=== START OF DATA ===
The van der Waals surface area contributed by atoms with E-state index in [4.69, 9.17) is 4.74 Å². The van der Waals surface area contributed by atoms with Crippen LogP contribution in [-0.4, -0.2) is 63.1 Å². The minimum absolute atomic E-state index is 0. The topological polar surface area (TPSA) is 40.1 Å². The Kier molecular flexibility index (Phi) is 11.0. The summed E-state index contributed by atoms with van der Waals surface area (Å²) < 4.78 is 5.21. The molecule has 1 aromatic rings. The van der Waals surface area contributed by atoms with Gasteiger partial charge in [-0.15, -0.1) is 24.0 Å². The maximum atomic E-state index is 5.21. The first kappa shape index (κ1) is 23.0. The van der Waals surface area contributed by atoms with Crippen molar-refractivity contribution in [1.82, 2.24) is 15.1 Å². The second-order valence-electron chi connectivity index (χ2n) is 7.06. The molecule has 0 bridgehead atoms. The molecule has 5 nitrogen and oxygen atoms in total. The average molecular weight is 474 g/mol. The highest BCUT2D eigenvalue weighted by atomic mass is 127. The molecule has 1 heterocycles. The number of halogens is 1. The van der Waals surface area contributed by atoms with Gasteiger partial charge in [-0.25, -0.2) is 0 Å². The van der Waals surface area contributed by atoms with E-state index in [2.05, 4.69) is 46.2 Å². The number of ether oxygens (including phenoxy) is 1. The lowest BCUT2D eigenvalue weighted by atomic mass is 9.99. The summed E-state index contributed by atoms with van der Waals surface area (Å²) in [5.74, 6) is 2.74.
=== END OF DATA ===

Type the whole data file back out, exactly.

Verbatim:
The van der Waals surface area contributed by atoms with E-state index in [4.69, 9.17) is 4.74 Å². The van der Waals surface area contributed by atoms with Crippen LogP contribution in [-0.4, -0.2) is 63.1 Å². The minimum absolute atomic E-state index is 0. The topological polar surface area (TPSA) is 40.1 Å². The Kier molecular flexibility index (Phi) is 11.0. The summed E-state index contributed by atoms with van der Waals surface area (Å²) < 4.78 is 5.21. The molecule has 1 aromatic rings. The van der Waals surface area contributed by atoms with Gasteiger partial charge in [-0.15, -0.1) is 24.0 Å². The maximum atomic E-state index is 5.21. The first kappa shape index (κ1) is 23.0. The van der Waals surface area contributed by atoms with Crippen molar-refractivity contribution in [1.82, 2.24) is 15.1 Å². The second-order valence-electron chi connectivity index (χ2n) is 7.06. The molecule has 0 bridgehead atoms. The molecule has 5 nitrogen and oxygen atoms in total. The average molecular weight is 474 g/mol. The highest BCUT2D eigenvalue weighted by atomic mass is 127. The molecule has 1 heterocycles. The number of halogens is 1. The van der Waals surface area contributed by atoms with Gasteiger partial charge in [-0.25, -0.2) is 0 Å². The van der Waals surface area contributed by atoms with E-state index in [2.05, 4.69) is 46.2 Å². The number of ether oxygens (including phenoxy) is 1. The lowest BCUT2D eigenvalue weighted by atomic mass is 9.99. The summed E-state index contributed by atoms with van der Waals surface area (Å²) in [5.74, 6) is 2.74.